- AUD / USD is consolidating at 0.7150, having almost reached the 0.7100 level earlier in the session.
- The pair is on track for heavy daily losses amid heightened fears for the new variant of COVID-19.
- A breakout of 0.7100 could cause the pair to drop quickly to 0.7000.
The AUD/USD It fell below key support in the form of the late-September low of 0.7170 on Friday and eventually fell as low as 0.71125 as risk assets were hit amid a surge in pandemic-related fears. Since then, the pair has rallied to around 0.7140 but is still trading at about 0.7% or 50 pips losses on the day and is on track to end the week down 1.2%.
For now, buying on the dips and taking profit on previous short positions has kept AUD / USD above support at the 0.7100 area. If this support breaks, a run to the next key support area around 0.7000 is likely.
About the new variant
The latest data from South Africa on a recently discovered new variant of Covid-19 has caused great concern to global health authorities and the scientific community. There is a possibility that 1) the variant is more virulent than the delta variant and 2) the variant is resistant to the vaccine. According to scientists who have sequenced the variant’s genome, it has a large number of mutations in the spike protein (the part that mRNA vaccines are designed for). According to some members of the scientific community, it is the “most evolved” variant of the original virus so far discovered.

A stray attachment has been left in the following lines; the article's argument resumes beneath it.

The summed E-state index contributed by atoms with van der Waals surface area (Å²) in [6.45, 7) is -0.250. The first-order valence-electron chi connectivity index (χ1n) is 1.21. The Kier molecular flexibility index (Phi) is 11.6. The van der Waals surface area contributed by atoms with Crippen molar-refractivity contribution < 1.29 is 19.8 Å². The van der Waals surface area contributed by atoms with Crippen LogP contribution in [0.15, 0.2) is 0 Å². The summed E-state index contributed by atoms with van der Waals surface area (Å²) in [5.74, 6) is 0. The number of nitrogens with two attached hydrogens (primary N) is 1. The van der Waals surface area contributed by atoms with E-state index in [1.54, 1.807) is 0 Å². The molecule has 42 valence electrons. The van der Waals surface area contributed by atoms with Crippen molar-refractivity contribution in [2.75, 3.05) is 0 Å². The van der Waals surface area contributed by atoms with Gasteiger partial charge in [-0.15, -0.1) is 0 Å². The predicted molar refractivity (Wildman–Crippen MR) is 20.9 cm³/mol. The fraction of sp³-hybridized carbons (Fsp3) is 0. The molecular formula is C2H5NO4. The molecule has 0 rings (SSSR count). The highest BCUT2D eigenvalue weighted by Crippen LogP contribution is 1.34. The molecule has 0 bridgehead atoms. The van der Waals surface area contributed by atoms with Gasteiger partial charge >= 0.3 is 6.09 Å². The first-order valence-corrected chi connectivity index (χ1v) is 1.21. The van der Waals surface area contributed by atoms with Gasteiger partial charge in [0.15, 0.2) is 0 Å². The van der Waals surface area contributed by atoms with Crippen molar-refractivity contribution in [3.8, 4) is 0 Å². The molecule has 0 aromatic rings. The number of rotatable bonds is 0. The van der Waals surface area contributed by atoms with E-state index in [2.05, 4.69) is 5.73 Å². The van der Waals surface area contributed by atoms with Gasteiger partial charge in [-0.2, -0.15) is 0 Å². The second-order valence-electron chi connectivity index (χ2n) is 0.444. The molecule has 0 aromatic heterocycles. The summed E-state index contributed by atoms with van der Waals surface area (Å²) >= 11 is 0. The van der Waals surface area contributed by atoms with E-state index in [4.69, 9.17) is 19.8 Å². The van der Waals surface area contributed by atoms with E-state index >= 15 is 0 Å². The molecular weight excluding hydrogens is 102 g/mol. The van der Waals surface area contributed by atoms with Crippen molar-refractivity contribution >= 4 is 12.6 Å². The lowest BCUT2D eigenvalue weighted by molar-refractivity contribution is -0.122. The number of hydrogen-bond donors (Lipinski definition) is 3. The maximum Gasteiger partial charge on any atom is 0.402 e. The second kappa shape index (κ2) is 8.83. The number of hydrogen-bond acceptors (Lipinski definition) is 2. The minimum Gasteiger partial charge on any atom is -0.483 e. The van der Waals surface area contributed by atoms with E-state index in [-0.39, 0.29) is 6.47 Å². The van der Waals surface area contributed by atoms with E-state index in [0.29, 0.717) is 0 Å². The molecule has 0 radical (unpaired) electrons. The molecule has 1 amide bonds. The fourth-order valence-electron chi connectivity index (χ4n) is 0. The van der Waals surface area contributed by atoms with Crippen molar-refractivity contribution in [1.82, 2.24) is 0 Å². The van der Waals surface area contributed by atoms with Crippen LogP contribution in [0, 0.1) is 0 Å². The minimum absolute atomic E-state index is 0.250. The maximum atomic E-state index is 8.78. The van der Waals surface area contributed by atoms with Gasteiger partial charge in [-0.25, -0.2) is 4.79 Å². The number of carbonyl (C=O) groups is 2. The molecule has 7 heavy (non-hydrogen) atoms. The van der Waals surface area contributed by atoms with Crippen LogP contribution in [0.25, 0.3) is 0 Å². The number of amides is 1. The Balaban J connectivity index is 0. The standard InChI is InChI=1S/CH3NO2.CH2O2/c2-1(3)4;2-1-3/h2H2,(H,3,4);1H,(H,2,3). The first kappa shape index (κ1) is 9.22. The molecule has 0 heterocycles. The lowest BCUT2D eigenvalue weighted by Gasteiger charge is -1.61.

Risk, lower Aussie
Therefore, a major theme in the news on Friday has been that various countries around the world are reimposing travel restrictions on South Africa and other nations known to host the new variant. Market participants have been shedding risky assets out of fear that not only travel restrictions will hurt the global economic recovery, but also that countries will be forced to take more lockdowns again if the new variant is so dangerous. as feared.
Therefore, the Australian dollar is not a good asset to hold under these conditions, given its strong historical correlation with risk appetite and the exposure of the Australian economy to global economic conditions. Additionally, industrial metals took a beating on Friday amid fears of a global economic slowdown, with the Bloomberg Industrial Metals subindex (BCOMIN) down 3.8%. The export of industrial metals and their ingredients such as copper and iron ore are key to the Australian economy.
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